In the name of combating child pornography, federal lawmakers are proposing that internet users' online surfing habits be retained for two years. The so-called "Internet Stopping Adults Facilitating the Exploitation of Today's Youth Act of 2009," or SAFETY Act, was floated in both the House and Senate on Thursday. Among other things, it demands: "A provider of an electronic communication service or remote computing service shall retain for a period of at least two years all records or other information pertaining to the identity of a user of a temporarily assigned network address the service assigns to that user." In short, if approved, everybody from employers to ISPs to coffee shops and universities would be required to keep logs of all data associated with IP addresses assigned randomly to individual users – from e-mail logins to search queries to sites visited, legal experts said. "This provides a historical picture of individuals that I think a lot of people think would find creepy," said Albert Gidari Jr., a Seattle attorney who successfully defended Google in the government's bid to acquire billions of customer-search queries. "When you're on the phone, there may be a phone record of what you called, but it doesn't contain what you said. These proposals allow the government to get access to activity that they would never have before, because providers don't keep it because of volume and cost. The European Union has a similar law directed solely at ISPs. Under the Electronic Communications Privacy Act of 1986, ISPs based in the United States must retain data affixed to an IP address for at least 90 days upon the request of law enforcement. "While the Internet has generated many positive changes in the way we communicate and do business, its limitless nature offers anonymity that has opened the door to criminals looking to harm innocent children," said Sen. John Cornyn, (R-Texas), who introduced the Senate version. The identical Senate and House proposals, first reported by CNET, have been floated unsuccessfully in the past. They are premised on nabbing child pornographers, but can be used for any law enforcement purposes. The measures also open the door for such data to be obtained for private purposes as well, like the Recording Industry Association of America and Motion Picture Association of America in their bids to limit online piracy, Gidari said.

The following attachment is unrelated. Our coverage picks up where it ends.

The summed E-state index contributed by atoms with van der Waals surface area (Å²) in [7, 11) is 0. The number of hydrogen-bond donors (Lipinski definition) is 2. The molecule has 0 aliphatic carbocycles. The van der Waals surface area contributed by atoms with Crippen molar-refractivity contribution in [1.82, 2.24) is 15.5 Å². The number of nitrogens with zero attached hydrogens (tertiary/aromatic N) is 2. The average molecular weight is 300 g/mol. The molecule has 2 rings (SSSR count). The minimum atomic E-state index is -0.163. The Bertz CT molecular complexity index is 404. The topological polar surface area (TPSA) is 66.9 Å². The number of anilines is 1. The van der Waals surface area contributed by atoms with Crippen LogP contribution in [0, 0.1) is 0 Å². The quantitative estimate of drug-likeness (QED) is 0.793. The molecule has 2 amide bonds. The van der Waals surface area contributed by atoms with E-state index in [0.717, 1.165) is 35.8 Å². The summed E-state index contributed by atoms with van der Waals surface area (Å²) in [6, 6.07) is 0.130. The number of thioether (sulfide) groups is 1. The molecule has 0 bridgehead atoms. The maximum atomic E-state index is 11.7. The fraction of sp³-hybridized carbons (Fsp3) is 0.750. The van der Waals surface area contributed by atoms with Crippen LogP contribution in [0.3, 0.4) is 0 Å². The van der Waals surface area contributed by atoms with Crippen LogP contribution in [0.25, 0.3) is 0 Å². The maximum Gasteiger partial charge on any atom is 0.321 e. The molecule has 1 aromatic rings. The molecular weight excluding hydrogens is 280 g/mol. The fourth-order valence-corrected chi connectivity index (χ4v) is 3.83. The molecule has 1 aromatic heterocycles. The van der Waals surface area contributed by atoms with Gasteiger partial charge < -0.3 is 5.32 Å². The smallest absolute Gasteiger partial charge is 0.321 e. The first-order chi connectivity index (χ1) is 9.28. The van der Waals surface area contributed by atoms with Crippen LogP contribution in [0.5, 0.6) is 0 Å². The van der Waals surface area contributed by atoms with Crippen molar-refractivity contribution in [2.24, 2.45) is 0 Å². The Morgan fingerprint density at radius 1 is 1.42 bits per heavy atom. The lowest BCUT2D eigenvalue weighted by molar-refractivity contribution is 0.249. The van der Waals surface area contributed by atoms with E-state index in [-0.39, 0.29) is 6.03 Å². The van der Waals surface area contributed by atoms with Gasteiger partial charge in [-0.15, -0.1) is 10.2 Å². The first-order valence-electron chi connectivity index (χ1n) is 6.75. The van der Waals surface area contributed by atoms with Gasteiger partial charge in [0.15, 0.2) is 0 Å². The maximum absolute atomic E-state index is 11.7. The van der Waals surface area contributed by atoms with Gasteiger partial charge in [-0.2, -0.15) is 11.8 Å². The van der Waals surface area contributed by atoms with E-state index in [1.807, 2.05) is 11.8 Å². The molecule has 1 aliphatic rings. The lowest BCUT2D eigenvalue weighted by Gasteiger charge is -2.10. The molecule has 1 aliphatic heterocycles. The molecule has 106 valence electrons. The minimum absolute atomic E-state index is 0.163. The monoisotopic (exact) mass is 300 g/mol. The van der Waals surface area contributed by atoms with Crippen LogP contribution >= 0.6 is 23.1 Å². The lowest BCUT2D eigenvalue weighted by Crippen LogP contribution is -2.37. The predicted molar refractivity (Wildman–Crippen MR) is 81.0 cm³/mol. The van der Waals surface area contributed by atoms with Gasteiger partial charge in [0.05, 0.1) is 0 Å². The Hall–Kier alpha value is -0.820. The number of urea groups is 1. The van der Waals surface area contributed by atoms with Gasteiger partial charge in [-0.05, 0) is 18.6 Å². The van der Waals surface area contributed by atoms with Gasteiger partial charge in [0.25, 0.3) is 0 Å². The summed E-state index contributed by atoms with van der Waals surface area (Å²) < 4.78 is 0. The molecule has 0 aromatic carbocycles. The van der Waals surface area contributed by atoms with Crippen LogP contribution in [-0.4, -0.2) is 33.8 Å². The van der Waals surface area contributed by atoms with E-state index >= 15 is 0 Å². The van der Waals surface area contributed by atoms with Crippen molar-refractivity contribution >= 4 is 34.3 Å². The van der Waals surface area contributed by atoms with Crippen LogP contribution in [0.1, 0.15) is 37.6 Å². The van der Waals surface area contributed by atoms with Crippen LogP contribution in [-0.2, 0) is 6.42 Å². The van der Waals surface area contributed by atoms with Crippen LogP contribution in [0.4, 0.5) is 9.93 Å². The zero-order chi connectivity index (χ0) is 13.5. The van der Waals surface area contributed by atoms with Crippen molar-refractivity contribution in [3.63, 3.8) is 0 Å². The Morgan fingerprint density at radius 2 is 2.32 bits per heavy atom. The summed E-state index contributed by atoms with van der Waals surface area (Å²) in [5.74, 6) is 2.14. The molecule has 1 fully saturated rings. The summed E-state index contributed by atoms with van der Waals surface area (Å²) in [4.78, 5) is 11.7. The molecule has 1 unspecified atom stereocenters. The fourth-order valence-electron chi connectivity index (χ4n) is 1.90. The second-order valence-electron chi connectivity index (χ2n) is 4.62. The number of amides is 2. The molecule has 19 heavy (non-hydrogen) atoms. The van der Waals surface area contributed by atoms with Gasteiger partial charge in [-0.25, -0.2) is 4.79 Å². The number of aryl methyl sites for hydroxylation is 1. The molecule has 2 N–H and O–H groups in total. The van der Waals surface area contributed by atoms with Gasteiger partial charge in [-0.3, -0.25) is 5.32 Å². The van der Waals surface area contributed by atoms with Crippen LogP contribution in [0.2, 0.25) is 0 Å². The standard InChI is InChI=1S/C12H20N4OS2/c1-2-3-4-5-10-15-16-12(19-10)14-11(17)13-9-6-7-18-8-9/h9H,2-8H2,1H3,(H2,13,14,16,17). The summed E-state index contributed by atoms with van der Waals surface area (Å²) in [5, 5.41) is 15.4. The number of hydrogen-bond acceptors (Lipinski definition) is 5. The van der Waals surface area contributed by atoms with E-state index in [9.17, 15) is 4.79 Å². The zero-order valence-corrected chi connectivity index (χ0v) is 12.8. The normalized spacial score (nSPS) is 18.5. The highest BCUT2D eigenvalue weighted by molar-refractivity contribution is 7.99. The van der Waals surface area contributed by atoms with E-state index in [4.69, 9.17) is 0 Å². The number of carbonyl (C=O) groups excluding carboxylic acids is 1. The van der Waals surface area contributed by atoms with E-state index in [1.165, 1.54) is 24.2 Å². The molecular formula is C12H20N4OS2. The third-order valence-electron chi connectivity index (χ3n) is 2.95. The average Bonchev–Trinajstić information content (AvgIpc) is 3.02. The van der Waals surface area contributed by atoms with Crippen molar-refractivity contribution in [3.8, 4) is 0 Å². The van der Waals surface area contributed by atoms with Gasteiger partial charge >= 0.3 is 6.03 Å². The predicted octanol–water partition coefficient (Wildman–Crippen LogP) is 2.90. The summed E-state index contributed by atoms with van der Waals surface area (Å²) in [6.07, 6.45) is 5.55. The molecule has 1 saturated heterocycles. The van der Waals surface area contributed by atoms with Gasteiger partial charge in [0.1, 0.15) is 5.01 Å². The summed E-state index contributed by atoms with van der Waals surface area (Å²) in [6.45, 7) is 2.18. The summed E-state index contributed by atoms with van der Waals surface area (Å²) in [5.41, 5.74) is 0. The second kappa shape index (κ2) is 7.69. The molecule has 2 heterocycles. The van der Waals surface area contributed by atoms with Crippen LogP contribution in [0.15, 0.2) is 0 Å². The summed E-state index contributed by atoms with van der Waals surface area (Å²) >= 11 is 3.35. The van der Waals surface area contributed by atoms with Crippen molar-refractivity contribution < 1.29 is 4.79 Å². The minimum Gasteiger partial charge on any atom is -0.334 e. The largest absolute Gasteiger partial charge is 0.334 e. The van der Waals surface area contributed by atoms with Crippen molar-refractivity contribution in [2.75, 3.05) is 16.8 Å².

It's strange how, what is basically a good move as regards child pornography also opens the door for a private group like the RIAA. I have yet to be convinced that money isn't passing hands to get law makers to add the cartel in on a law like this. Much more of this and the word "Privacy" can be removed from the dictionary, if it hasn't already been done !!!!